The Nepowewin Mission, situated on the north bank of the Saskatchewan, opposite to Fort a la Cornc, was commenced in September, 1852, by the Rev. H. Budd. The name Nepowewin is derived from an Indian expression signifying "The Standing Place," where the natives are accustomed to await the arrival of the Hudson's Bay Company's boats as they track up the north side of the river. The Mission-house, garden, and little farm are a pattern of neatness and order. "The valley of Long Creek, five miles south of the Nepowewin," says Professor Hind, "appears to furnish a very large area of land of the best quality, and will probably become the seat of a thriving community. But when these events take place the wild Indians will have passed away, and the white race will occupy the soil; yet it is to be hoped that the descendants of some of these heathen wanderers who have here the opportunity of hearing of Christ and His Kingdom, may find a permanent home near the Nepowewin, so long distinguished for the medicine feasts which are celebrated in the pine woods crowning the banks of the Saskatchewan, whose remains I saw almost within sight of the Mission station, on the opposite side of the swift-flowing river." Luke Caldwell, now a native pastor, has charge of the Nepowewin Mission, under the superintendence of Mr. Budd, of Devon.

The Qu'Appelle Mission was established in 1857. It is beautifully situated on the Qu'Appelle, or "Who-Calls River," between the second and third fishing lakes. "These lakes are four in number, and derive their name from the rich store of fish they contain. They are narrow bodies of water, which entirely occupy an excavated valley about a mile in width. The scenery around them is most lovely and attractive. A belt of timber fringes their sides at the foot of the steep hills they wash. Ancient elm-trees, with long drooping branches, bend over their waters; the ash-leaved maple grows here, as at Red River, to a large size, and the me-sas-ka-mi-na (la poire) grows to the height of eighteen or twenty feet, and is loaded with most luscious fruit."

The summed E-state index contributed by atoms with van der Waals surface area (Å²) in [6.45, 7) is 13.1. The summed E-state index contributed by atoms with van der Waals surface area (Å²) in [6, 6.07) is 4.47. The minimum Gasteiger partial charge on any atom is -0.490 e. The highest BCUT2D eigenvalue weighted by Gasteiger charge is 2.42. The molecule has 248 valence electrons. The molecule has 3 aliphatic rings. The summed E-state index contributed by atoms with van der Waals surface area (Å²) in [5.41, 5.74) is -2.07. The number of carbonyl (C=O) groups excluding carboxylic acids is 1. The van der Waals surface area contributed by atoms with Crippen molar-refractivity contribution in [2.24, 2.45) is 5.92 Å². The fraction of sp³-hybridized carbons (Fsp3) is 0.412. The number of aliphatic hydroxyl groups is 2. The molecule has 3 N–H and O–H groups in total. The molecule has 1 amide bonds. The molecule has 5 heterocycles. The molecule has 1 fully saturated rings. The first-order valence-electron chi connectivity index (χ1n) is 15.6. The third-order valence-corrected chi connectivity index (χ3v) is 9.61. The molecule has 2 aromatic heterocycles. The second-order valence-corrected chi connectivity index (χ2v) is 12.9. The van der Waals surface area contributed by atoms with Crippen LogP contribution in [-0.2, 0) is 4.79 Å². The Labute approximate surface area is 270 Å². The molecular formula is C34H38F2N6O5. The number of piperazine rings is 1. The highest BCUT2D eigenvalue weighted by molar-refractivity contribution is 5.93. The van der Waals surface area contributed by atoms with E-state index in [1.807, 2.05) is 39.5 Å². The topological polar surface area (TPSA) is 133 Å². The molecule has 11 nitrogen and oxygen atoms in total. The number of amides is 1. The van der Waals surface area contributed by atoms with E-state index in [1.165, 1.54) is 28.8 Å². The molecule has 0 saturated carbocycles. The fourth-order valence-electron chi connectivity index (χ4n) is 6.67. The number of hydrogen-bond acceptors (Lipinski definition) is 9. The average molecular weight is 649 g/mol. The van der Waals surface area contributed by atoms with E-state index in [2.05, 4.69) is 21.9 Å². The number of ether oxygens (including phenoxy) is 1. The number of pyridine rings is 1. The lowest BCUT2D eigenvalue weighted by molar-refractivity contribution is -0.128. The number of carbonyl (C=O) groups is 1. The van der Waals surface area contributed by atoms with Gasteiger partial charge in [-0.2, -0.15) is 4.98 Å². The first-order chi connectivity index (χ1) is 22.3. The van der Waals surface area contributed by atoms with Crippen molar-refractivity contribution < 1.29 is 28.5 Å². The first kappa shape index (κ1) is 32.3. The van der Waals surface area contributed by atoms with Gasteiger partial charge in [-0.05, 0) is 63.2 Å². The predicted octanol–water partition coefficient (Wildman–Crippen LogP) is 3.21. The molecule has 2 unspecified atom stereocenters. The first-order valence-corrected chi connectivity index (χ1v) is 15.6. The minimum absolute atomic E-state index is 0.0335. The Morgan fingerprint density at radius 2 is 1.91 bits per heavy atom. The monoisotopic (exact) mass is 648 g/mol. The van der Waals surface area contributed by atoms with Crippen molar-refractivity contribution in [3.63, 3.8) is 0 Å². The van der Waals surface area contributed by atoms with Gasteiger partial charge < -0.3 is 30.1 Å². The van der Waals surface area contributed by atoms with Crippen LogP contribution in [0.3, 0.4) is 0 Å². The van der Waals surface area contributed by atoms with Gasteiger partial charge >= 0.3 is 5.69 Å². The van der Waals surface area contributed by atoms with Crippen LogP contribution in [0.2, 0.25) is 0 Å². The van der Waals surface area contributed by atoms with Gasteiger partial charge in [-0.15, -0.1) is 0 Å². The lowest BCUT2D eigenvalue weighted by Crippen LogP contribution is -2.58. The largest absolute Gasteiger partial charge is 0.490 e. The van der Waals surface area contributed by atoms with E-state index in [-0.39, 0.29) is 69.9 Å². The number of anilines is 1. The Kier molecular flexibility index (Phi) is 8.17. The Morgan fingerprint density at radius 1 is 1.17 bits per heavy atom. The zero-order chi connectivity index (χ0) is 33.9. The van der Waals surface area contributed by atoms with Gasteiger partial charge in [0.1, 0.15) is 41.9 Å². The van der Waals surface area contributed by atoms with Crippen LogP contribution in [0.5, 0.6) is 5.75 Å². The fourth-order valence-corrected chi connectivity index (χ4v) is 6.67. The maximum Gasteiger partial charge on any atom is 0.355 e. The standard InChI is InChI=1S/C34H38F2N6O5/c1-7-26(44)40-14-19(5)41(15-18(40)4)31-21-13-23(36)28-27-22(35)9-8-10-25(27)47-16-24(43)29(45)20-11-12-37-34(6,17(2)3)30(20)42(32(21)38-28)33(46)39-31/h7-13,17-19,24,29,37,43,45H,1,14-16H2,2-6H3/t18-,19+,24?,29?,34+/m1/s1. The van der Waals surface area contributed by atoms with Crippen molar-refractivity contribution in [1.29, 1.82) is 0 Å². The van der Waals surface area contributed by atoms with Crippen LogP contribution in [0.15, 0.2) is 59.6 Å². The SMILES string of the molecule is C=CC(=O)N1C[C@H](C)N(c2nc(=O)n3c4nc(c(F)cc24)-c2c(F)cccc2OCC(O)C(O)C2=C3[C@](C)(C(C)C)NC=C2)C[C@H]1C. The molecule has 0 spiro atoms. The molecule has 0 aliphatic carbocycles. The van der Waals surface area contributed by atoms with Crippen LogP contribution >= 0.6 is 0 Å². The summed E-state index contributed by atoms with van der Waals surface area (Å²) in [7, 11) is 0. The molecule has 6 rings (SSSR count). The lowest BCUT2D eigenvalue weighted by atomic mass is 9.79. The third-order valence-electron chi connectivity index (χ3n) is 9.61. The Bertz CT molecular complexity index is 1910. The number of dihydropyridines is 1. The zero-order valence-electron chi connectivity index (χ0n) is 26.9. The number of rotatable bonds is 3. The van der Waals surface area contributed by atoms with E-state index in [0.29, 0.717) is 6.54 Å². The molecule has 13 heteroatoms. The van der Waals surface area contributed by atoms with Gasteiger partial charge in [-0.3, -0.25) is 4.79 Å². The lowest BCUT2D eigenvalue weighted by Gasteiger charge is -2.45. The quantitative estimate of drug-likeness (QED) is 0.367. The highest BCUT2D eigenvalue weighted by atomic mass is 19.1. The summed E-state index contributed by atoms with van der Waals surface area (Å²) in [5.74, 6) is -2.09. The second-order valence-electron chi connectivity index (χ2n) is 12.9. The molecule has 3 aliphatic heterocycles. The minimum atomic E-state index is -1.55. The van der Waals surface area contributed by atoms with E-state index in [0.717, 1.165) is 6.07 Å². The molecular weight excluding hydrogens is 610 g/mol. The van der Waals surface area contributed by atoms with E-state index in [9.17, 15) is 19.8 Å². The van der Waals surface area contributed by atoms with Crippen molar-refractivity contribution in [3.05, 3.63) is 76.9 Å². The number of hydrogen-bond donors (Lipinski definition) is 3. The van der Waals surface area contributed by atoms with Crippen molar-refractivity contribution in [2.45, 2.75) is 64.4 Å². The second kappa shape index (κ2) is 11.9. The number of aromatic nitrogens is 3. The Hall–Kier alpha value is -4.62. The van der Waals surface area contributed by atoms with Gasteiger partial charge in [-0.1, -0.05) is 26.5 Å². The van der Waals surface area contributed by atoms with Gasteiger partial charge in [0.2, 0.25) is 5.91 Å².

The river Qu'Appelle derives its name from an Indian legend. A chief, it is said, was one day paddling his canoe down the river, when he heard a voice softly calling him by name; he stopped, looked around, but saw no one. Resuming his course, he again heard his name distinctly uttered; again he stopped, and responded to the call, but nothing was visible, and in vain he waited to hear the voice once more; silence reigned around, and concluding that it was the voice of the Manitou which he had heard, he named the river "Who Calls."

When the Rev. James Settee, a native of Swampy Cree origin, first entered upon this Mission, the Crees of the Sandy Hills, having received intelligence that the Bishop had sent a praying man to teach them the truths of Christianity, directed messengers to inquire whether "the great praying father had sent plenty of rum; if so, they would soon become followers of the white man's Manitou." The messengers returned with the intelligence that the great praying father had not only omitted to send rum, but he hoped the Plain Crees would soon abandon the practice of demanding rum in exchange for their pemmican and robes. The messengers were directed to return to the Missionary with the announcement that "if the great praying father did not intend to send ruin, the sooner he took his praying man away the better for him."

"Here, as elsewhere," says Professor Hind, "the school is the main hope of the Mission." "Teach my children for two or three years, but let me follow the ways of my fathers," said the son of a chief of the Sandy Hills. "They wish their children to know the white man's cunning, and to learn to cultivate the soil, but they themselves would prefer to remain still the wild prairie Indians, hunting the buffalo, and occasionally tasting the savage excitement of war."